A Weaver’s Garden also includes another great use for tea bags. Did you know that chamomile can be used to create gold and greenish-gold dyes? Perhaps you’re curious to see what other colors might come from different varieties of tea or edible flowers, like hibiscus or jamaica (red!). Experiment with the tea bags in your pantry—boil them, then dip and brush onto scraps of paper and see what happens. 

Maybe you want to knit from scraps? Try tying together leftover bits of yarn to create a colorful and resourceful skein, or ball of yarn, to practice from! For tips and tutorials to get started working with yarn for our younger friends, check out Knit, Hook, and Spin: A Kid’s Activity Guide to Fiber Arts and Crafts online with your library card.


Now that some of us have a little extra time on our hands, bread baking (from scratch) is having a moment. As a result, baker’s yeast can be hard to find at the store these days. This article from the New York Times gives insight into cultivating yeast from flour and water. Do It Yourself Yeast! The New York Times is available online with the use of your library card. If inspired by the idea of growing your own yeast, you might want to check out this sourdough starter recipe.

Speaking of bread and cooking from scraps, below is a recipe adapted from Tamar Adler’s take on Bread Soup, or Ribollita. Ribollita is a classic Italian soup, noted for its resourceful use of leftover bread. Another wonderful version can be found in Danny Meyer’s The Union Square Cafe Cookbook, available as an ebook for digital checkout with your library card. Read Meyer’s method for incorporating dried beans if you don’t have cans available.


  • 2 Tablespoons oil
  • 2 cups diced hearty and aromatic vegetables (a combination of vegetables if possible), such as onion, celery, and carrots
  • 2 cloves garlic, minced (optional)
  • 2 Tablespoons dried herbs such as oregano, basil, or Italian seasoning (optional)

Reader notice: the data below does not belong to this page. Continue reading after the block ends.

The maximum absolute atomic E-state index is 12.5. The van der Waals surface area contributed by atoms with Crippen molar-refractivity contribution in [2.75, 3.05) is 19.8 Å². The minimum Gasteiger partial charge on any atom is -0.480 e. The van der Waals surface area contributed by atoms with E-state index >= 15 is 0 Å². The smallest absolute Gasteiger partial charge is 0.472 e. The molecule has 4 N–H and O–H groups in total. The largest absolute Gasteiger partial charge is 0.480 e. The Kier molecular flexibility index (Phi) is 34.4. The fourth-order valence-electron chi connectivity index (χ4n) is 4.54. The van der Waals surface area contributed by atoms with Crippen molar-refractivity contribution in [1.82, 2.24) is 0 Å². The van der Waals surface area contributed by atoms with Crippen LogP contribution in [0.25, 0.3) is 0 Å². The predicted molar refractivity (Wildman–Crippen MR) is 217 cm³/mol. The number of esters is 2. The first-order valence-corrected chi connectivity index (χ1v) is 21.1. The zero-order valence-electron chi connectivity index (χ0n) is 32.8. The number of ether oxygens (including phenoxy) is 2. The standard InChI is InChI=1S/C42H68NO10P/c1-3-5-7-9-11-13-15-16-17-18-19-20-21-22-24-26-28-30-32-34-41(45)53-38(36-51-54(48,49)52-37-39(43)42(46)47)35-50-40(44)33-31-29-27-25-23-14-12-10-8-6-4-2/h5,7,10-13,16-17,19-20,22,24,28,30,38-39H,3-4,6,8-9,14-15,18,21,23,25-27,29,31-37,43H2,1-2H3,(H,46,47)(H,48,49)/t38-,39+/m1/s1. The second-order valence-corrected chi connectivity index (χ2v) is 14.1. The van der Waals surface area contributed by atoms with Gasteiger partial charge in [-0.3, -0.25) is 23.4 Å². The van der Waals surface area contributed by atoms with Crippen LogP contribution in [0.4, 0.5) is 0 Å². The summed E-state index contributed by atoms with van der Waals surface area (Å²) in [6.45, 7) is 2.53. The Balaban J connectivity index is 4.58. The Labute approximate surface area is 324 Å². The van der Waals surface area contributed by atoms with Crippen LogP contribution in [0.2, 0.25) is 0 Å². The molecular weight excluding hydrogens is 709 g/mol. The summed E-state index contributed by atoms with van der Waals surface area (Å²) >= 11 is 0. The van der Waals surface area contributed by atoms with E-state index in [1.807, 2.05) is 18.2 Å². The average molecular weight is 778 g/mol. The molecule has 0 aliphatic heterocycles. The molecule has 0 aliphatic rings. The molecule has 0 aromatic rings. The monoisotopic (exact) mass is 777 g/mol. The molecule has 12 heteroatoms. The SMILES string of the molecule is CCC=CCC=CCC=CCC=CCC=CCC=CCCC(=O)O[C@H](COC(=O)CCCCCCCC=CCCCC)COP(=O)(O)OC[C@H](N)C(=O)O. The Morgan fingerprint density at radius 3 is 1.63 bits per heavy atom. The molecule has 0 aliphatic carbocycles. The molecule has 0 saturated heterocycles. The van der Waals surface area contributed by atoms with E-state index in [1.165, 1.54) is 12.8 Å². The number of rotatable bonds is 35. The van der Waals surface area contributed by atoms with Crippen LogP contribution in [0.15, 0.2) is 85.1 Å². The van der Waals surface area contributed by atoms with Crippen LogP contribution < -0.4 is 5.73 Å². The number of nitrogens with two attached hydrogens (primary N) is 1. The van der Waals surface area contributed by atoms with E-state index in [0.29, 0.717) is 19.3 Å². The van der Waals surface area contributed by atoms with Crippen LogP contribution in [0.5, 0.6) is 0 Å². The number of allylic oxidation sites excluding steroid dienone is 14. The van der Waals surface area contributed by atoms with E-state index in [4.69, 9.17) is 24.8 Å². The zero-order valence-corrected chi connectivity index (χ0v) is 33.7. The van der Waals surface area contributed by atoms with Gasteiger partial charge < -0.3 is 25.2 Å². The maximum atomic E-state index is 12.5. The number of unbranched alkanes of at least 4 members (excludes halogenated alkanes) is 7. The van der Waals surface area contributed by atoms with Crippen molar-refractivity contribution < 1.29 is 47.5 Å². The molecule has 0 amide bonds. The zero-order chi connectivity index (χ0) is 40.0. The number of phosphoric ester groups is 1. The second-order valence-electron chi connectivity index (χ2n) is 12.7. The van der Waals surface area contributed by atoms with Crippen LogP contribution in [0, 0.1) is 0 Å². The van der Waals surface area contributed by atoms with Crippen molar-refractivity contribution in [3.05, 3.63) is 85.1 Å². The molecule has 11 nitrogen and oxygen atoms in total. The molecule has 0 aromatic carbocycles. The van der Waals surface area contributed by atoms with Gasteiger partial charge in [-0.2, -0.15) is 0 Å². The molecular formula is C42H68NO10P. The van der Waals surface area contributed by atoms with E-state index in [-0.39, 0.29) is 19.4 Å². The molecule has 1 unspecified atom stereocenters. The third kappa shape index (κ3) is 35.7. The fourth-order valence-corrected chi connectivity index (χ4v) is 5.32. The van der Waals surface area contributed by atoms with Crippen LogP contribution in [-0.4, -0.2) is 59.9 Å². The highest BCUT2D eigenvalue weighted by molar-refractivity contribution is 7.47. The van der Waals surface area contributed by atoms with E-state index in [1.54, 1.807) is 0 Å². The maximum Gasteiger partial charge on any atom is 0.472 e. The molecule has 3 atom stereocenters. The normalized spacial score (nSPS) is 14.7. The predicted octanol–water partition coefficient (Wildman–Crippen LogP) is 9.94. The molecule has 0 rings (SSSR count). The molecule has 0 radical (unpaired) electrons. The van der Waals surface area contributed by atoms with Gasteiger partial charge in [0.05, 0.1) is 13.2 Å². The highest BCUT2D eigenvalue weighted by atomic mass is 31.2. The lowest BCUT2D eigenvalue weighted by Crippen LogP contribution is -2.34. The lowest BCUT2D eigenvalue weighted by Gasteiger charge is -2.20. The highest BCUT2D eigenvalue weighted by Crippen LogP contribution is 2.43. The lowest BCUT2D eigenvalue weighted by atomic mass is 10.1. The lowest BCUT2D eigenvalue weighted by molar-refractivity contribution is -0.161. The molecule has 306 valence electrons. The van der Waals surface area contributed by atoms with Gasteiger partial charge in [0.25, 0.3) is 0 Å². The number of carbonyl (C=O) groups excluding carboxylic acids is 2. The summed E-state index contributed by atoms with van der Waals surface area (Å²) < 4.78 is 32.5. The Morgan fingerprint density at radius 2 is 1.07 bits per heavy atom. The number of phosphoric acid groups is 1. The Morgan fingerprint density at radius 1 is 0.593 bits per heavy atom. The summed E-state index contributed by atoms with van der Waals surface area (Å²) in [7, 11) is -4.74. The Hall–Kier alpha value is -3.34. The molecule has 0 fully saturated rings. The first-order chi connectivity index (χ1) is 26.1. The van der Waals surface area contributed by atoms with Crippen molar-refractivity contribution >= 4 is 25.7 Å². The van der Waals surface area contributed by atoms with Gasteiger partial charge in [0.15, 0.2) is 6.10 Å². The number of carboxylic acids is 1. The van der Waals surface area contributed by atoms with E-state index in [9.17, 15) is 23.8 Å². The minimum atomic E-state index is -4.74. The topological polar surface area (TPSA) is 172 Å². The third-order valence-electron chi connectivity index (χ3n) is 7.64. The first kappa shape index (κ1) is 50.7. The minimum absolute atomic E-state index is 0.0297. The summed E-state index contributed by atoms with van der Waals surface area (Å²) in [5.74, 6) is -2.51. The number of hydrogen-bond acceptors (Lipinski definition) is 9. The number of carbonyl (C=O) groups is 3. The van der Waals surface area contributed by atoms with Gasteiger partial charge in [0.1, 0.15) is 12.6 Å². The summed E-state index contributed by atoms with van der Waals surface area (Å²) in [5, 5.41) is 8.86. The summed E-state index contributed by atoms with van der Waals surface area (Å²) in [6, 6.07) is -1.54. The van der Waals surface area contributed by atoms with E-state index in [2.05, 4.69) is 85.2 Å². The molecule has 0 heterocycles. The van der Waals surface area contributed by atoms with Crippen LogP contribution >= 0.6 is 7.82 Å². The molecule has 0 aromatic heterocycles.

• ½ teaspoon hot chile flakes or chile powder (optional)
  • 1 (14- to 28-ounce) can tomatoes, chopped, with juice
  • 1½ to 3 cups dark greens, frozen greens, or drained and rinsed canned greens, chopped
  • 1 to 2 cups of cooked beans, or 1 15-ounce can
  • 2¼ cups broth, water, or a combination
  • 2 cups stale bread, torn or chopped into ½-inch pieces
  • Salt and pepper


  1. Heat the oil in a large pot over a medium temperature. Add the diced aromatic vegetables, garlic, and a pinch of salt. Stir continuously. 
  2. Add the dried herbs, chile flakes, tomatoes, greens, beans, broth and/or water, and a few pinches of salt. Cover the pot, turn the heat to low, and cook for 5 to 7 minutes.
  3. Add the bread, turn the heat as low as possible, keep covered, and cook for ½ hour.
  4. Check occasionally while cooking and add a little extra broth or water, if needed. 
  5. Taste for seasoning, and add salt and pepper as desired. If shredded cheese such as parmesan is available, this can be sprinkled on top of each bowl of soup.


We hope these ideas and resources will inspire you to rethink waste and to give your scraps a new life. Tapping into our senses can open new pathways to renewed engagement with the world around us. 

To learn more about the Culinary Literacy Center, please visit our website or connect with us on social media through Instagram and Facebook.

Have a question for Free Library staff? Please submit it to our Ask a Librarian page and receive a response within two business days.